Journal of Materials Science

, Volume 53, Issue 8, pp 5845–5859 | Cite as

Visualization of dynamic fiber-matrix interfacial shear debonding

  • Jou-Mei Chu
  • Benjamin Claus
  • Niranjan Parab
  • Daniel O’Brien
  • Tao Sun
  • Kamel Fezzaa
  • Wayne Chen
Interface Behavior


To visualize the debonding event in real time for the study of dynamic crack initiation and propagation at the fiber–matrix interface, a modified tension Kolsky bar was integrated with a high-speed synchrotron X-ray phase-contrast imaging setup. In the gage section, the pull-out configuration was utilized to understand the behavior of interfacial debonding between SC-15 epoxy matrix and S-2 glass fiber, tungsten wire, steel wire, and carbon fiber composite Z-pin at pull-out velocities of 2.5 and 5.0 m s−1. The load history and images of the debonding progression were simultaneously recorded. Both S-2 glass fiber and Z-pin experienced catastrophic interfacial debonding whereas tungsten and steel wire experienced both catastrophic debonding and stick–slip behavior. Even though S-2 glass fiber and Z-pin samples exhibited a slight increase and tungsten and steel wire samples exhibited a slight decrease in average peak force and average interfacial shear stress as the pull-out velocities were increased, no statistical difference was found for most properties when the velocity was increased. Furthermore, the debonding behavior for each fiber material is similar with increasing pull-out velocity. Thus, the debonding mechanism, peak force, and interfacial shear stress were rate insensitive as the pull-out velocity doubled from 2.5 to 5.0 m s−1. Scanning electron microscope imaging of recovered epoxy beads revealed a snap-back behavior around the meniscus region of the bead for S-2 glass, tungsten, and steel fiber materials at 5.0 m s−1 whereas those at 2.5 m s−1 exhibited no snap-back behavior.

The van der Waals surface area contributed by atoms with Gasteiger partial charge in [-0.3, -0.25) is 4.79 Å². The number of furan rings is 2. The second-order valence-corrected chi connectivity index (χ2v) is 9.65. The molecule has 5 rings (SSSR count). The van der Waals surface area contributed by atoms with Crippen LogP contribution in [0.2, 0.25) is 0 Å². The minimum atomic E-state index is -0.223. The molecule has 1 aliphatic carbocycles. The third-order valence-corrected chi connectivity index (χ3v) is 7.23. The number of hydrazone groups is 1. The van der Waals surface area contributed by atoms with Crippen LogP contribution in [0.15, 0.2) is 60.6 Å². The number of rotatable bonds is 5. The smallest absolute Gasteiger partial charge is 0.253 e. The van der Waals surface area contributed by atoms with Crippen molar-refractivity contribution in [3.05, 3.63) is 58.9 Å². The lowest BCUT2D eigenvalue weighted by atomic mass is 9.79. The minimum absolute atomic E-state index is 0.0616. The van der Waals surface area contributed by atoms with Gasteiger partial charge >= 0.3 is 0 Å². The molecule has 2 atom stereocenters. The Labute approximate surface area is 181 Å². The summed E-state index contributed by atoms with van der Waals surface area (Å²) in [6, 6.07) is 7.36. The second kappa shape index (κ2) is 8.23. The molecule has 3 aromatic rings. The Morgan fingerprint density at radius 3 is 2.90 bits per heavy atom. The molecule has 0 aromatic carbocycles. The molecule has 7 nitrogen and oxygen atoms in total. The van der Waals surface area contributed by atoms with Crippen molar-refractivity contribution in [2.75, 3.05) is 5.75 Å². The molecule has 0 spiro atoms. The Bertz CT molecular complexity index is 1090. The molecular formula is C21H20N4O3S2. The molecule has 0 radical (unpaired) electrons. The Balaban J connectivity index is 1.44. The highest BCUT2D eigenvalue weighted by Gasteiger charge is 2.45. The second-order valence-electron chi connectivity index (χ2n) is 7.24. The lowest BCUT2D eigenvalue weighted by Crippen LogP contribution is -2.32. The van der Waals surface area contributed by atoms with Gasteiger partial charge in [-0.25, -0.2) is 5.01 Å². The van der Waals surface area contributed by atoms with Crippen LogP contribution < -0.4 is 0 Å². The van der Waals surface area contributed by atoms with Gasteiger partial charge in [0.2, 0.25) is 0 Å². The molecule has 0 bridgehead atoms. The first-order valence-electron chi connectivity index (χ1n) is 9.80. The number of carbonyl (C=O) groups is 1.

This research was partially sponsored by the Army Research Laboratory and was accomplished under Cooperative Agreement Number W911NF-12-2-0022. The views and conclusions contained in this document are those of the authors and should not be interpreted as representing the official policies, either expressed or implied, of the Army Research Laboratory or the US Government. The US Government is authorized to reproduce and distribute reprints for Government purposes notwithstanding any copyright notation herein. The authors thank insightful discussions with University of Delaware researchers. The authors also thank Brady Aydelotte from Army Research Laboratory for his insightful and professional input in this research. Lastly, the authors thank Alex Deriy from Argonne National Laboratory’s APS for his professional help during our beam time. This research used resources of the Advanced Photon Source, a US Department of Energy (DOE) Office of Science User Facility operated for the DOE Office of Science by Argonne National Laboratory under Contract No. DE-AC02-06CH11357.

Compliance with ethical standards

Conflict of interest

No conflict of interest exists in this article.


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Copyright information

© Springer Science+Business Media, LLC 2017

Authors and Affiliations

  1. 1.Purdue UniversityWest LafayetteUSA
  2. 2.X-ray Science Division, Advanced Photon SourceArgonne National LaboratoryLemontUSA
  3. 3.U.S. Army Research LaboratoryAdelphiUSA

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